By Lee Hui Xin Leanne, IECRC
Moving black spots, irregularly shaped lines, “clouds” or “flies” seen in one’s field of vision are called floaters. They are caused by tiny clumps of gel or cells in the vitreous gel, the normally clear jelly that fills the cavity of the eye. These clumps or cells cast shadows on the retina, the light sensitive tissue lining the back of the eye, and are perceived as floaters.
Floaters are more common in individuals who are short-sighted or older than 40. They can be bothersome or impair vision if the floaters are seen in the centre of one’s vision. Fortunately, this condition is usually harmless and often requires no intervention. However, if there is a sudden increase in floaters or if new floaters are noticed, one should seek medical attention immediately as they can be associated with retinal tear or retinal detachment which can cause blindness if left untreated.
Unlike floaters, flashes are seen as transient flashing lights in the eye. Flashes can result from tugging on the retina by adherent vitreous gel which mechanically stimulates the photoreceptors in the retina. Like floaters, they require medical intervention to rule out possible sight-threatening conditions such as retinal tear or retinal detachment.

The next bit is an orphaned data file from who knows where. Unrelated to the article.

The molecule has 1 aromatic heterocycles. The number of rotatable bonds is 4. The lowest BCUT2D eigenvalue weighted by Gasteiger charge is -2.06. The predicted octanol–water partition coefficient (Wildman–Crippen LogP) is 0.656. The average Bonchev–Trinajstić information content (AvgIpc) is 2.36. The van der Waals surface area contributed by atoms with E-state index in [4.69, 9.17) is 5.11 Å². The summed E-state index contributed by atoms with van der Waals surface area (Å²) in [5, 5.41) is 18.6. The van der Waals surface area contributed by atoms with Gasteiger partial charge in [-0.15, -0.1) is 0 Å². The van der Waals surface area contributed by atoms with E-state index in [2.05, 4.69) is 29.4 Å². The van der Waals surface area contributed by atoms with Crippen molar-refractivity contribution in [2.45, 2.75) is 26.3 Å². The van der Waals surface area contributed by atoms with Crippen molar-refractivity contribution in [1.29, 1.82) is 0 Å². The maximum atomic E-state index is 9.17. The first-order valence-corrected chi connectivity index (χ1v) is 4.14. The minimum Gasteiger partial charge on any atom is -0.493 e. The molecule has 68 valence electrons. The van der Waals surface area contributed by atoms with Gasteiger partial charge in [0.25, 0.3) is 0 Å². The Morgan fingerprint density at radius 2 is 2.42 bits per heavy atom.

These and other conditions were covered by two senior eye specialists at a free public forum on “Common Eye Conditions” at Farrer Park Hospital on 20 May 2017. The two senior eye specialists, Dr Ajeet Madhav Wagle and Dr Joy Chan, are from International Eye Cataract Retina Centre in Farrer Park Medical Centre and Singapore International Eye Cataract Retina Centre in Mount Elizabeth Medical Centre.
Other eye conditions the doctors shared with participants included age-related macular degeneration, cataract, diabetic retinopathy, droopy eyelids, dry eye, blepharitis, eyelid disorders, glaucoma, tearing problems and pterygium.
The key message the doctors gave to participants was to know their risks and to go for eye examinations on a regular basis to detect sight-threatening conditions at an early stage.
Participants interested to attend the next free public forum can register here.